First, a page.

A Modish Proposal
Thursday, September 25, 2008
MILAN, Sept. 24
Fashion designers thrive on a relentless quest to be modern. The word is never clearly defined within the industry beyond the fundamental idea that clothes should connect with the daily lives of the women who wear them. That simple goal, however, can be a complicated, and at times perilous, pursuit.
Modern fashion should be a reflection of the times. It should be inclusive, reflecting the diversity of the population. It should also be respectful, treating women with dignity and recognizing their intelligence and their busy schedules. It should not insult them with hobbling skirts and debilitating shoes.
And price matters, too. We are far from the gilded age of the 1980s and the tech boom of the '90s. Modern would seem to mean understated or, at minimum, value-oriented. A design house must be serious about its goods, otherwise a woman can do just fine buying her cashmere sweaters at J.Crew, where $200, give or take, still isn't exactly cheap.
But creating a modern collection ultimately begins with whether the clothes make sense in a woman's life. That doesn't mean that designers have to create collections filled with banal blazers and sensible shoes. Women have wildly diverse lives, and there is a place for a pastel, one-shouldered evening gown, such as those created by designer Giorgio Armani, just as there is a need for the soft blazers and well-tailored trousers that floated down his runway Monday afternoon.
There is a place for fringe in a woman's life. It could be on one of the girlish dresses from Alberta Ferretti. Flapper fringe provided a welcome relief from what had become a steady diet of acutely sweet ruffles. A woman who enjoys an intellectual exercise would probably prefer one of the artfully cut dresses and scooped-out blazers from Jil Sander that shiver with fringe each time a woman moves. Designer Raf Simons played with notions of control and freedom and reached from the West to Africa in search of inspiration.
A woman whose BlackBerry overflows with social engagements will find the extravagantly glamorous collection from the new designers at Gianfranco Ferré -- Tommaso Aquilano and Roberto Rimondi -- to be utterly practical. She will have ample use for their architectural cuts that keep flourishes to a minimum yet never hesitate in their use of a bold ruffle that flows along the hem of a jacket or the bodice of a dress.
Another kind of woman, perhaps a globe-trotting romantic, will fall in love with the collection those designers created under their own name, the newly christened Aquilano e Rimondi. (It was formerly called 6267.) She will be mesmerized by their satiny dresses in spice colors that slither up the body and fall open in the back. She will be struck by the lush T-shirts that are thick with antiqued gold sequins.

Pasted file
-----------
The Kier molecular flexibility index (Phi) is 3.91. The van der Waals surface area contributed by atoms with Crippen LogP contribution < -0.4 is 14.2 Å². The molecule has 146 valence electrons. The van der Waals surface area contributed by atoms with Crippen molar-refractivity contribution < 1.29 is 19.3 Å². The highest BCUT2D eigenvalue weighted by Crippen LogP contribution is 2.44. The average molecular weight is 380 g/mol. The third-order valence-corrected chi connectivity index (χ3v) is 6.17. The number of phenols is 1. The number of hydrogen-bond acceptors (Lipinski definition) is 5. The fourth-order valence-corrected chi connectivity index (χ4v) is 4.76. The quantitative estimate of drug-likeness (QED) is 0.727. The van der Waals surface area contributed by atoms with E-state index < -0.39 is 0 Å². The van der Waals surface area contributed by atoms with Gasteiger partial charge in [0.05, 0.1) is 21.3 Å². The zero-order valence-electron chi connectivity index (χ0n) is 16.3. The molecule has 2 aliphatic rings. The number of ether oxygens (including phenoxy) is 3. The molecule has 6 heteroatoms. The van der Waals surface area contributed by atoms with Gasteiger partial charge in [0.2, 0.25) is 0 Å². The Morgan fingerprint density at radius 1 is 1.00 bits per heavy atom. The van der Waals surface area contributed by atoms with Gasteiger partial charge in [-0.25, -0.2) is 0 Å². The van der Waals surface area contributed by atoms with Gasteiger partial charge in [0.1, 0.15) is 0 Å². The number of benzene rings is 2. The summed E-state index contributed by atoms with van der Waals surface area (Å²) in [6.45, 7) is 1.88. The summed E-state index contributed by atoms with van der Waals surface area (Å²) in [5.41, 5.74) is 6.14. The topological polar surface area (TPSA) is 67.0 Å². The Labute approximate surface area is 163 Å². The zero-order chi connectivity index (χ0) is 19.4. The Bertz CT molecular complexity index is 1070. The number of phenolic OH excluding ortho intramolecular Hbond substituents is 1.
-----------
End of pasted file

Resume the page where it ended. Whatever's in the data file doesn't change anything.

Purposeful does not have to be boring. The collection from Marni on Wednesday morning was a cacophony of rousing prints, color-blocked and double-layer sweaters, printed mesh dresses and wonderfully cuckoo platform shoes that looked like marzipan confections. And the collection designed by Burberry's Christopher Bailey was rich in brocades and filled with permutations of trench coats, including one that was so light and frilly it practically floated on air. Bailey captured the kind of watercolor blur of a hazy spring day that can be simultaneously beautiful and melancholy.
Earlier in the week, designers Domenico Dolce and Stefano Gabbana gave a woman who likes humor in her clothing a good chuckle. Their D&G collection mixed nautical elements such as navy-striped shirts, faux bathing caps and sailor pants with cheeky winks to Gabrielle "Coco" Chanel and her signature camellia brooches and boxy tweed jackets. It was a bit like watching the recent -- and disastrous -- Lifetime biopic about Chanel come to life with better costumes, more laughs and without the preposterously ill-cast Shirley MacLaine, who managed to make the famous French designer sound like Bea Arthur.
There was one spectacular scene in that movie, however. When the designer presents a truly awful collection, the guests walk out in a huff while models are still twirling. This scene came to mind halfway through the Roberto Cavalli show Wednesday afternoon, during which he sent out a mad mix of French maids and courtesans, Halston-inspired disco girls, techno chicks and at least one model in a green sequined mini-dress who seemed to have wandered in from Planet Crazy. My, my, how good those exit doors began to look.
Modern clothes should not leave an audience baffled. They should provide answers, offer solutions, induce a sigh of pleasure. But the goals of modern style can't be achieved by the clothes alone. Modern style means understanding the way in which the world is changing, seeing it as a global community and adapting one's vision to take that into account. A modern designer doesn't wall himself or herself behind a phalanx of publicists, assistants and yes-people who validate a misguided vision.